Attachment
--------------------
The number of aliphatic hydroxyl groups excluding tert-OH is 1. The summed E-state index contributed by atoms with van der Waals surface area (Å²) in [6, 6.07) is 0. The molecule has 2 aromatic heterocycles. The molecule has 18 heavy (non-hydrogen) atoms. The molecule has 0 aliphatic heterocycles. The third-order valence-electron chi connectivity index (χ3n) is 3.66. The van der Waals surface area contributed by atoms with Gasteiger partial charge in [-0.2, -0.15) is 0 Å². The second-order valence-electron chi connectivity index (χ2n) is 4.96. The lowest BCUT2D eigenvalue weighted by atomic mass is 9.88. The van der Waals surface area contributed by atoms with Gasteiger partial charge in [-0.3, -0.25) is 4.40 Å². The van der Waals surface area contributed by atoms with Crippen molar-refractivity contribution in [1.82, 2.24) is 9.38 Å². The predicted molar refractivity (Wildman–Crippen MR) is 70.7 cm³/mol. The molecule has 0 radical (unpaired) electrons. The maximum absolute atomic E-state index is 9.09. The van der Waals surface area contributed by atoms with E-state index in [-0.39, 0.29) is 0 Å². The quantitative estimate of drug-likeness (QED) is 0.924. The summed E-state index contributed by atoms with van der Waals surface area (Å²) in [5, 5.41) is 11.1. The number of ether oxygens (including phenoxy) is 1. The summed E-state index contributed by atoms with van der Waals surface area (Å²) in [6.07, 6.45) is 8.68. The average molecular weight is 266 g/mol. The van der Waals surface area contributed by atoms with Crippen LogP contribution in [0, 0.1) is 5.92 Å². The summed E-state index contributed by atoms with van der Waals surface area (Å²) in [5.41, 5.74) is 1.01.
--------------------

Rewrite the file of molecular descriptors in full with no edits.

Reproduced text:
The number of aliphatic hydroxyl groups excluding tert-OH is 1. The summed E-state index contributed by atoms with van der Waals surface area (Å²) in [6, 6.07) is 0. The molecule has 2 aromatic heterocycles. The molecule has 18 heavy (non-hydrogen) atoms. The molecule has 0 aliphatic heterocycles. The third-order valence-electron chi connectivity index (χ3n) is 3.66. The van der Waals surface area contributed by atoms with Gasteiger partial charge in [-0.2, -0.15) is 0 Å². The second-order valence-electron chi connectivity index (χ2n) is 4.96. The lowest BCUT2D eigenvalue weighted by atomic mass is 9.88. The van der Waals surface area contributed by atoms with Gasteiger partial charge in [-0.3, -0.25) is 4.40 Å². The van der Waals surface area contributed by atoms with Crippen molar-refractivity contribution in [1.82, 2.24) is 9.38 Å². The predicted molar refractivity (Wildman–Crippen MR) is 70.7 cm³/mol. The molecule has 0 radical (unpaired) electrons. The maximum absolute atomic E-state index is 9.09. The van der Waals surface area contributed by atoms with E-state index in [-0.39, 0.29) is 0 Å². The quantitative estimate of drug-likeness (QED) is 0.924. The summed E-state index contributed by atoms with van der Waals surface area (Å²) in [5, 5.41) is 11.1. The number of ether oxygens (including phenoxy) is 1. The summed E-state index contributed by atoms with van der Waals surface area (Å²) in [6.07, 6.45) is 8.68. The average molecular weight is 266 g/mol. The van der Waals surface area contributed by atoms with Crippen LogP contribution in [0, 0.1) is 5.92 Å². The summed E-state index contributed by atoms with van der Waals surface area (Å²) in [5.41, 5.74) is 1.01.